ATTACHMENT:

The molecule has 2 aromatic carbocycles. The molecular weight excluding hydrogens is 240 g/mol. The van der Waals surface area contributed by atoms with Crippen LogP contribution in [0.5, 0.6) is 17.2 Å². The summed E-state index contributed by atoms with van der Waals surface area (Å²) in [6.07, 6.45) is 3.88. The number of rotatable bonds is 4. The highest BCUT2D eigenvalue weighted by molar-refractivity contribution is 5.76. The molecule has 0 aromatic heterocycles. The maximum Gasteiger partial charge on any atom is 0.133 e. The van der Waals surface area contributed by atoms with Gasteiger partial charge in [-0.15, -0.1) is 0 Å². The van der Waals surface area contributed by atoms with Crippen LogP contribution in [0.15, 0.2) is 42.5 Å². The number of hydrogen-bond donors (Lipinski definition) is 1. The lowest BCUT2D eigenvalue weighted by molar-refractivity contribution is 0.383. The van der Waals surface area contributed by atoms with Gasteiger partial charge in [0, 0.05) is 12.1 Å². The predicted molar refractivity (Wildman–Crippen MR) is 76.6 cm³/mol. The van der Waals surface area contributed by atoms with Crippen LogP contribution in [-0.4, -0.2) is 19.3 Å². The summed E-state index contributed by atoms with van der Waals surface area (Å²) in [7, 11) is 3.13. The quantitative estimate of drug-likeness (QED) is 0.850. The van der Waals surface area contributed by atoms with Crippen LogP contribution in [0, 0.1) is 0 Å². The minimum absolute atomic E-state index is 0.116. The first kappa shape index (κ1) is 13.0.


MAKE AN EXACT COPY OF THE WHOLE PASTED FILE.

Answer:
The molecule has 2 aromatic carbocycles. The molecular weight excluding hydrogens is 240 g/mol. The van der Waals surface area contributed by atoms with Crippen LogP contribution in [0.5, 0.6) is 17.2 Å². The summed E-state index contributed by atoms with van der Waals surface area (Å²) in [6.07, 6.45) is 3.88. The number of rotatable bonds is 4. The highest BCUT2D eigenvalue weighted by molar-refractivity contribution is 5.76. The molecule has 0 aromatic heterocycles. The maximum Gasteiger partial charge on any atom is 0.133 e. The van der Waals surface area contributed by atoms with Gasteiger partial charge in [-0.15, -0.1) is 0 Å². The van der Waals surface area contributed by atoms with Crippen LogP contribution in [0.15, 0.2) is 42.5 Å². The number of hydrogen-bond donors (Lipinski definition) is 1. The lowest BCUT2D eigenvalue weighted by molar-refractivity contribution is 0.383. The van der Waals surface area contributed by atoms with Gasteiger partial charge in [0, 0.05) is 12.1 Å². The predicted molar refractivity (Wildman–Crippen MR) is 76.6 cm³/mol. The van der Waals surface area contributed by atoms with Crippen LogP contribution in [-0.4, -0.2) is 19.3 Å². The summed E-state index contributed by atoms with van der Waals surface area (Å²) in [7, 11) is 3.13. The quantitative estimate of drug-likeness (QED) is 0.850. The van der Waals surface area contributed by atoms with Crippen LogP contribution in [0, 0.1) is 0 Å². The minimum absolute atomic E-state index is 0.116. The first kappa shape index (κ1) is 13.0.